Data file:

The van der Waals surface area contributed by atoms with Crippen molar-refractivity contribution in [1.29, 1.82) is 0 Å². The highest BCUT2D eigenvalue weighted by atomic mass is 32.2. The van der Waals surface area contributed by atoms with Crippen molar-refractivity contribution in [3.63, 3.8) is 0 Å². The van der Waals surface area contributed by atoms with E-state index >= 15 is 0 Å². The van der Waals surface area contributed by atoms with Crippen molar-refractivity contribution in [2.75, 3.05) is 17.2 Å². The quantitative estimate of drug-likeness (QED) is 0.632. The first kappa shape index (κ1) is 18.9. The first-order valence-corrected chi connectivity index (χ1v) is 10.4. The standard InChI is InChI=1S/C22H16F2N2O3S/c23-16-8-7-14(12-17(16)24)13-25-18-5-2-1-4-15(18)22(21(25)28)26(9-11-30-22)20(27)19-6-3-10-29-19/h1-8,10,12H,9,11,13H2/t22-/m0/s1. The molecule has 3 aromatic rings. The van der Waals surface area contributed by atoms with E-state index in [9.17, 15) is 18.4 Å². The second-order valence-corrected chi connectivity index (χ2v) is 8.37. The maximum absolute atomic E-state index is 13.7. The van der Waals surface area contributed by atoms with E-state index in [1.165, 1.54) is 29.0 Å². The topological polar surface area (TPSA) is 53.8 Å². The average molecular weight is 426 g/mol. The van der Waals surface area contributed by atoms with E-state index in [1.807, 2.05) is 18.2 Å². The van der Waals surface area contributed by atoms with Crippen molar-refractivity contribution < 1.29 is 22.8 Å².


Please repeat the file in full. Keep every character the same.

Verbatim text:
The van der Waals surface area contributed by atoms with Crippen molar-refractivity contribution in [1.29, 1.82) is 0 Å². The highest BCUT2D eigenvalue weighted by atomic mass is 32.2. The van der Waals surface area contributed by atoms with Crippen molar-refractivity contribution in [3.63, 3.8) is 0 Å². The van der Waals surface area contributed by atoms with E-state index >= 15 is 0 Å². The van der Waals surface area contributed by atoms with Crippen molar-refractivity contribution in [2.75, 3.05) is 17.2 Å². The quantitative estimate of drug-likeness (QED) is 0.632. The first kappa shape index (κ1) is 18.9. The first-order valence-corrected chi connectivity index (χ1v) is 10.4. The standard InChI is InChI=1S/C22H16F2N2O3S/c23-16-8-7-14(12-17(16)24)13-25-18-5-2-1-4-15(18)22(21(25)28)26(9-11-30-22)20(27)19-6-3-10-29-19/h1-8,10,12H,9,11,13H2/t22-/m0/s1. The molecule has 3 aromatic rings. The van der Waals surface area contributed by atoms with E-state index in [9.17, 15) is 18.4 Å². The second-order valence-corrected chi connectivity index (χ2v) is 8.37. The maximum absolute atomic E-state index is 13.7. The van der Waals surface area contributed by atoms with E-state index in [1.165, 1.54) is 29.0 Å². The topological polar surface area (TPSA) is 53.8 Å². The average molecular weight is 426 g/mol. The van der Waals surface area contributed by atoms with E-state index in [1.807, 2.05) is 18.2 Å². The van der Waals surface area contributed by atoms with Crippen molar-refractivity contribution < 1.29 is 22.8 Å².